A whimsical fantasy about learning what’s important in life.

Pub Date: Sept. 29, 2020

ISBN: 978-0-52-555947-4

Page Count: 336

Publisher: Viking

Review Posted Online: July 14, 2020

Kirkus Reviews Issue: Aug. 1, 2020

Did you like this book?

No Comments Yet

A compelling portrait of a marriage gone desperately sour.

THE MYSTERY OF MRS. CHRISTIE

In December 1926, mystery writer Agatha Christie really did disappear for 11 days. Was it a hoax? Or did her husband resort to foul play?

When Agatha meets Archie on a dance floor in 1912, the obscure yet handsome pilot quickly sweeps her off her feet with his daring. Archie seems smitten with her. Defying her family’s expectations, Agatha consents to marry Archie rather than her intended, the reliable yet boring Reggie Lucy. Although the war keeps them apart, straining their early marriage, Agatha finds meaningful work as a nurse and dispensary assistant, jobs that teach her a lot about poisons, knowledge that helps shape her early short stories and novels. While Agatha’s career flourishes after the war, Archie suffers setback after setback. Determined to keep her man happy, Agatha finds herself cooking elaborate meals, squelching her natural affections for their daughter (after all, Archie must always feel like the most important person in her life), and downplaying her own troubles, including her grief over her mother's death. Nonetheless, Archie grows increasingly morose. In fact, he is away from home the day Agatha disappears. By the time Detective Chief Constable Kenward arrives, Agatha has already been missing for a day. After discovering—and burning—a mysterious letter from Agatha, Archie is less than eager to help the police. His reluctance and arrogance work against him, and soon the police, the newspapers, the Christies’ staff, and even his daughter’s classmates suspect him of harming his wife. Benedict concocts a worthy mystery of her own, as chapters alternate between Archie’s negotiation of the investigation and Agatha’s recounting of their relationship. She keeps the reader guessing: Which narrator is reliable? Who is the real villain?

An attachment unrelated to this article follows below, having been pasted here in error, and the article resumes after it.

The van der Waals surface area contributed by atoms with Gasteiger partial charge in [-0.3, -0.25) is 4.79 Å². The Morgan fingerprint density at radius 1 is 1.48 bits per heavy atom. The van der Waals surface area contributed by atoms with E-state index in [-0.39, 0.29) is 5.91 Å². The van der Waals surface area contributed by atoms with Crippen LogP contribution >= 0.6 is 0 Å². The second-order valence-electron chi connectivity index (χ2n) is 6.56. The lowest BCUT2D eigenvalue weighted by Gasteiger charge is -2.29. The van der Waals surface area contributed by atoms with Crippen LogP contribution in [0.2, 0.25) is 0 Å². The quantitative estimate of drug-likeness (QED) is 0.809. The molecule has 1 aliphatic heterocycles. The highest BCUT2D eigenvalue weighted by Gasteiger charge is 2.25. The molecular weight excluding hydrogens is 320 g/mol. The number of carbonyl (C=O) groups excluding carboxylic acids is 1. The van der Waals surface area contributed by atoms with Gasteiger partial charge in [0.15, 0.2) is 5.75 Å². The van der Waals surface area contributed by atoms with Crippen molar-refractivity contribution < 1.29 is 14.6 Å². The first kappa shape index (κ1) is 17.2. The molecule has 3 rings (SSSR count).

A compelling portrait of a marriage gone desperately sour.

Pub Date: Dec. 29, 2020

ISBN: N/A

Page Count: 288

Publisher: Sourcebooks Landmark

Review Posted Online: Sept. 30, 2020

Kirkus Reviews Issue: Oct. 15, 2020

Did you like this book?

No Comments Yet
more